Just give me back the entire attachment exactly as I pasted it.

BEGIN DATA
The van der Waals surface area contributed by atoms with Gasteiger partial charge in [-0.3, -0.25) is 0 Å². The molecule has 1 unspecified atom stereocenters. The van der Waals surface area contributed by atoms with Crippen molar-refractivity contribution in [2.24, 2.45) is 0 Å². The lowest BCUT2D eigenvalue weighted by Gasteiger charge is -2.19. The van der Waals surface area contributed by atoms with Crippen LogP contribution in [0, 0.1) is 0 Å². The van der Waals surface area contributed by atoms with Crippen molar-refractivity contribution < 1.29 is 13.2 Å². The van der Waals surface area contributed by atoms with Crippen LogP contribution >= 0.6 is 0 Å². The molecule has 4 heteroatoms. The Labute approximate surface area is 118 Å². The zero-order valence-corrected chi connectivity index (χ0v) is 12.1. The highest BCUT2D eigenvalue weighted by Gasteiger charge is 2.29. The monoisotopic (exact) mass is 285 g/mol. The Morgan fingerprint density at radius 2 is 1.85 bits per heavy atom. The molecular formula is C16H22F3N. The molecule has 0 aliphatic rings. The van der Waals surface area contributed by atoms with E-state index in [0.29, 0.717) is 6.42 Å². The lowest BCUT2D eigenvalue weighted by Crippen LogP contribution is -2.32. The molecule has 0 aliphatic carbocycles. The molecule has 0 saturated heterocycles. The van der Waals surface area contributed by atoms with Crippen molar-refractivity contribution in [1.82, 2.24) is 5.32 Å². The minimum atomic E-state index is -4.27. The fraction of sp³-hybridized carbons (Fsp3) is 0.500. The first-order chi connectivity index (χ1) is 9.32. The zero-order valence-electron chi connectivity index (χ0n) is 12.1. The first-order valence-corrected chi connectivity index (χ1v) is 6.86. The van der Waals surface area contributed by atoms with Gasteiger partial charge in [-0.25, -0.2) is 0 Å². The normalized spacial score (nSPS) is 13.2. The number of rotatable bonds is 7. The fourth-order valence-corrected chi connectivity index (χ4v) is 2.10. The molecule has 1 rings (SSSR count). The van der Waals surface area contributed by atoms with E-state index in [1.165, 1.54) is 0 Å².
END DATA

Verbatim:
The van der Waals surface area contributed by atoms with Gasteiger partial charge in [-0.3, -0.25) is 0 Å². The molecule has 1 unspecified atom stereocenters. The van der Waals surface area contributed by atoms with Crippen molar-refractivity contribution in [2.24, 2.45) is 0 Å². The lowest BCUT2D eigenvalue weighted by Gasteiger charge is -2.19. The van der Waals surface area contributed by atoms with Crippen LogP contribution in [0, 0.1) is 0 Å². The van der Waals surface area contributed by atoms with Crippen molar-refractivity contribution < 1.29 is 13.2 Å². The van der Waals surface area contributed by atoms with Crippen LogP contribution >= 0.6 is 0 Å². The molecule has 4 heteroatoms. The Labute approximate surface area is 118 Å². The zero-order valence-corrected chi connectivity index (χ0v) is 12.1. The highest BCUT2D eigenvalue weighted by Gasteiger charge is 2.29. The monoisotopic (exact) mass is 285 g/mol. The Morgan fingerprint density at radius 2 is 1.85 bits per heavy atom. The molecular formula is C16H22F3N. The molecule has 0 aliphatic rings. The van der Waals surface area contributed by atoms with E-state index in [0.29, 0.717) is 6.42 Å². The lowest BCUT2D eigenvalue weighted by Crippen LogP contribution is -2.32. The molecule has 0 aliphatic carbocycles. The molecule has 0 saturated heterocycles. The van der Waals surface area contributed by atoms with Crippen molar-refractivity contribution in [1.82, 2.24) is 5.32 Å². The minimum atomic E-state index is -4.27. The fraction of sp³-hybridized carbons (Fsp3) is 0.500. The first-order chi connectivity index (χ1) is 9.32. The zero-order valence-electron chi connectivity index (χ0n) is 12.1. The first-order valence-corrected chi connectivity index (χ1v) is 6.86. The van der Waals surface area contributed by atoms with Gasteiger partial charge in [-0.25, -0.2) is 0 Å². The normalized spacial score (nSPS) is 13.2. The number of rotatable bonds is 7. The fourth-order valence-corrected chi connectivity index (χ4v) is 2.10. The molecule has 1 rings (SSSR count). The van der Waals surface area contributed by atoms with E-state index in [1.165, 1.54) is 0 Å².